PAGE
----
When it comes to enhancing the sound of a new generation flat panel TV, we may choose to purchase external equipment such as a sound bar, powered speakers, receivers plus passive speakers, etc. which gives us more power and functionality.

However, you may have another resource at your disposal which does not involve economic expenditure and even gives you superior sound quality: use old stereo audio equipment, either modular type with separate components and speakers, or chain type or mini music system with everything integrated.

Some time ago, we commented on the possibilities of recycling components of an old mini system, an aspect that can be transferred to music equipment in general that we have probably stored in the storage room or even installed in a room in the house that we never turn on because we prefer to listen from cell phones with headsets, from a PC, etc.

This type of equipment will be clearly obsolete in terms of digital sound formats, latest generation connectors, they will not have WiFi, Bluetooth, you will not be able to handle them with your mobile or access streaming services or play music. MP3 files, but nonetheless they may be able to provide you with the extra power and sound quality you need for television, and without having to spend anything or at most a cable to connect them.

How to connect an old stereo to the TV

If you have an old stereo that you bought over 15 or 20 years ago, it probably doesn’t have HDMI connectors or Audio Return Channel (ARC) functionality. It will also be strange if it offers some type of digital coaxial connector, although it could be that if it was a high-end set you would find a digital optical port with a TosLink connector.

This TV to stereo output port allows us to send a digital audio signal under the S / PDIF protocol, hence the port is often marked under these acronyms on the TV cabinet, and supports signal transmission PCM stereo and multichannel audio compressed in formats such as Dolby Digital and DTS.

In our case, as the sound equipment will be old, we will not be able to choose to decode this type of Dolby Digital or DTS tracks, so we will send the TV sound to PCM stereo and we have to indicate this in the TV setup that it is the decode the sound signal.

If we have this type of optical input, it should be our first choice, as we won’t have electromagnetic interference and we will maintain the best signal quality until we hit stereo. But if the hardware is older, you will most likely have to opt for analog connections.

Here we have two basic possibilities to get the sound of the TV: the classic stereo RCA connectors (the typical black cable and red or red and white cable) or the traditional 3.5mm stereo audio output in headphones, computers, readers and mobiles until a few years ago.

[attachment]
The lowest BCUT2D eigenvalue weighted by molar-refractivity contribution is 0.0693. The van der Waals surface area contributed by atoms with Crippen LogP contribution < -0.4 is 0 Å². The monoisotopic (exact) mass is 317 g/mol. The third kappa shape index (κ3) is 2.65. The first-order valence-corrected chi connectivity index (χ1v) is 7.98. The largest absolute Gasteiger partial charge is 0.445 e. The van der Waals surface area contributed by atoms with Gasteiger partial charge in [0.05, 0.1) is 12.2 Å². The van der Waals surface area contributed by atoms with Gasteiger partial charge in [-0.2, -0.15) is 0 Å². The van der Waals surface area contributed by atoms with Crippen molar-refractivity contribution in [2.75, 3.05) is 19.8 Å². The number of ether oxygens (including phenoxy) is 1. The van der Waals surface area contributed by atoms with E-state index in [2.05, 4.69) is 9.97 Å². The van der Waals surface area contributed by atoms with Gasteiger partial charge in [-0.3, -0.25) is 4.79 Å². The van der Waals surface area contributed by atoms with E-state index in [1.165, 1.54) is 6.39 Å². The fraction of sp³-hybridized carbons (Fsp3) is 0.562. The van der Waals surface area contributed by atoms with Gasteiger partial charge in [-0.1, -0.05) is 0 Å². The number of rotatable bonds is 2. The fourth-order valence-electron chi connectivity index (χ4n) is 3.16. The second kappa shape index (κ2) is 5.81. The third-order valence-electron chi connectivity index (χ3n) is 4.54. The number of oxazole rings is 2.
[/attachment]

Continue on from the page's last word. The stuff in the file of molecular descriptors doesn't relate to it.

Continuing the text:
RCA cable

RCA audio outputs if we use good cables should provide us with very good transmission quality, although here we can end up with the opposite problem: that the TV is so modern that it no longer has these types of connections. Paradoxically, this situation occurs with the newer models of the higher range, although if your television is of a mid-low range, you probably have it available.

3.5mm jack cable

Finally, we have the option of using a 3.5mm jack cable capable of transmitting a stereo sound signal between the TV and the stereo. It’s usually available on all optional TVs to stream sound to speakers or headphones, although you can’t find it as such in the stereo. But that’s no problem, since you can still get a 3.5mm jack to RCA connector cable adapter in both male and female terminated versions.

KabelDirekt – 0.2m stereo audio coaxial adapter (1 male 3.5mm jack to 2 female RCA connectors, for connecting 3.5mm RCA cables), Pro Series

Parameter setting and commissioning

Alright, we’ve got everything plugged in and now it’s time to set up both teams to make it all work. To start with, you need to select the corresponding audio output (eg RCA, jack or headphone) in the TV setup menu and in turn choose the corresponding audio input with this connector on the audio system.

After that, it is convenient to adjust the equalizer settings and sound modes available on both devices. At this point, we’ll basically have two options: adjusting the settings directly in the music channel, if it has EQ controls (usually they have knobs for bass and treble at least) and some listening modes. Or do it from the TV menu, which will be more modern, advanced, and likely have more options to choose from.

Which system is the best? Well, that will depend on each particular case and especially on the range of musical material available. If it was performing well, it probably has quality filters that offer precise levels of adjustment that will produce better sound quality. Otherwise, the TV will be our best option.

Another interesting point to evaluate is whether we can install an additional subwoofer on the TV and / or the audio system to help us improve the low frequencies. On some models it is possible to have this function, which can be useful to complement the sound of the music system when watching movies.

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